In my last blog post I showed how you could resolve 1:M relationships found in overlapping polygons using the spaghetti and meatballs technique. The model described in that post used used the sample Concatenate Row Values tool available from the Analysis and Geoprocessing Tool Gallery.
The Concatenate Row Values tool works on any table and is useful for a wide variety of situations. But you can also configure the Spatial Jointool to do the same job as Concatenate Row Values by using the power of the Field Map control found in the Spatial Join.
You can download the data and models I used in this blog here.
Figure 1 shows the goal: create non-overlapping polygons and calculate the combination of species within each polygon. In the figure, the legend shows all the unique combinations of species, with each species separated by a hyphen. The labels in the map are ‘stacked’—each species within the polygon is on a separate line (as opposed to a single line as shown in the legend).
This post assumes you’ve read the previous post since I’m going to dive right into the use of Spatial Join.
Using the Field Map in Spatial Join
The previous post showed the details of a model that created spaghetti and meatballs and then used Spatial Join to perform a point-in-polygon overlay. In that model, the Join Operation for Spatial Join was JOIN_ONE_TO_MANY and the result was a point feature class with one point for each overlapping polygon. In addition, each point had the species name (the ENGL_NAME attribute) of the overlapping polygon. Using the Concatenate Row Values tool, the All_Names attribute was calculated by appending the values of ENGL_NAME and separating them with ‘ – ‘ (space/hyphen/space). The result of Concatenate Row Value is shown in Figure 2. This result table was joined the spaghetti polygons by ORIG_ID and the All_Names field was copied over to the spaghetti polygons to create the map shown in Figure 1 above.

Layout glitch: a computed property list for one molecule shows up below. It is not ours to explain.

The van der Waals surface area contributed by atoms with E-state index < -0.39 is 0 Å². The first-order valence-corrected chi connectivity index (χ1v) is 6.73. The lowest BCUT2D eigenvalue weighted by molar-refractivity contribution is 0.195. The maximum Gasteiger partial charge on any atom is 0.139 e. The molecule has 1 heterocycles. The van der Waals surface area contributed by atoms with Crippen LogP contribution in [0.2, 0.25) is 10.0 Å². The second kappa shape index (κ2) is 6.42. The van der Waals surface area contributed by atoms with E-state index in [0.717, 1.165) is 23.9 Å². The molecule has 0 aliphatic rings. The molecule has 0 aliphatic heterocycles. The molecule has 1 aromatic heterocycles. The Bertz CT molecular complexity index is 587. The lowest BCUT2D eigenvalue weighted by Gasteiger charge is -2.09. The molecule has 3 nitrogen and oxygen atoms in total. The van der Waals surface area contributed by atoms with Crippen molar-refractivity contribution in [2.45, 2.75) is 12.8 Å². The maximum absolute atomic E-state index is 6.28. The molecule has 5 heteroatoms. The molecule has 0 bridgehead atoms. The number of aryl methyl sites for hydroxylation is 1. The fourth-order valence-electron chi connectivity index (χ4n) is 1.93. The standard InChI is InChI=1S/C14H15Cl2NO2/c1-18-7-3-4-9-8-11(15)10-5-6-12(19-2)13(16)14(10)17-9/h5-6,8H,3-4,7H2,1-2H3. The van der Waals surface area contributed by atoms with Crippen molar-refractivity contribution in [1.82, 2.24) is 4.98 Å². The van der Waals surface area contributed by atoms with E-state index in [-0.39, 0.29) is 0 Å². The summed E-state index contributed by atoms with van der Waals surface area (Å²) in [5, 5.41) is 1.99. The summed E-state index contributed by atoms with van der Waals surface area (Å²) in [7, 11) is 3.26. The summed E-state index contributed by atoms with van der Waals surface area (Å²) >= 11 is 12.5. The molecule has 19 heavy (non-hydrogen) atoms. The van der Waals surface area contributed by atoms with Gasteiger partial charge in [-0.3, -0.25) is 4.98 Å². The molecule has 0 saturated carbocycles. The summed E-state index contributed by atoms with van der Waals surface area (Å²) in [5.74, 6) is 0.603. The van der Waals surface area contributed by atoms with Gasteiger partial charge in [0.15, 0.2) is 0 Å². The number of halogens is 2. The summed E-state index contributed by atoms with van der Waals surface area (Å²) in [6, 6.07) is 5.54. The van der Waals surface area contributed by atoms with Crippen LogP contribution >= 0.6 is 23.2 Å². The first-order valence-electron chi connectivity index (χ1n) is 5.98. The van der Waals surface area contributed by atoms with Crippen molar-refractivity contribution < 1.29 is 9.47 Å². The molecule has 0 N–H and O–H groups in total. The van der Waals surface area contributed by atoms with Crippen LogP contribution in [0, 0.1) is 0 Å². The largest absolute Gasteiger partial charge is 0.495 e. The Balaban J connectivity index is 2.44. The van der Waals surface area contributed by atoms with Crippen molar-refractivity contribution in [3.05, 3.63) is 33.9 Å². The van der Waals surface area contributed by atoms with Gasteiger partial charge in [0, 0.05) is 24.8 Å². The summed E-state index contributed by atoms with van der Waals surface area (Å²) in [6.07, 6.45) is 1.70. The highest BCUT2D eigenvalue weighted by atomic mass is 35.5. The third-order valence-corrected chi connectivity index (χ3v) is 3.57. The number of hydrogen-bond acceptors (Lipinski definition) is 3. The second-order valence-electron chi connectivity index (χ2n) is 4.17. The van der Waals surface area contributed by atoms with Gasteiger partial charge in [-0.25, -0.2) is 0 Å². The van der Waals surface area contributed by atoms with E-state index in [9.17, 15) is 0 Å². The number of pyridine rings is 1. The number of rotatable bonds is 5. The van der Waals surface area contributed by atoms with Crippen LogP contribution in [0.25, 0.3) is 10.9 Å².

The Concatenate Row Values tool works on any table and is useful for a wide variety of situations. But you can also configure the Spatial Join tool to do the same job with its Field Map parameter. Figure 3 shows a model that is exactly the same as the model in the previous blog post but with a different usage of Spatial Join.
This usage of Spatial Join depends upon defining a new output field (All_Names) in the Field Map of Join Features parameter. The first thing to do is to remove all the input fields from the Field Map control by highlighting the field and clicking the remove button. Then follow these steps, all illustrated in figure 4.
- Right-click within the Field Map control and choose Add Output Field. The Output Field Properties dialog box opens.
- In the Output Field Properties dialog box, name the field All_Names, choose Text for the Type of field, make its Length big enough to hold the concatenated field names (I chose 100). Choose Join for the Merge Rule and provide a delimiter (space/hypen/space). Click OK.
- The Field Map will show this new output field. You now have to tell it what fields you want to join by right-clicking All_Names and choosing Add Input Field. This opens the Add Input dialog box.
- In the Add Input dialog box, select the ENGL_NAME attribute and click OK. The Field Map will now show the new field along with the input field that will create the values for the new field.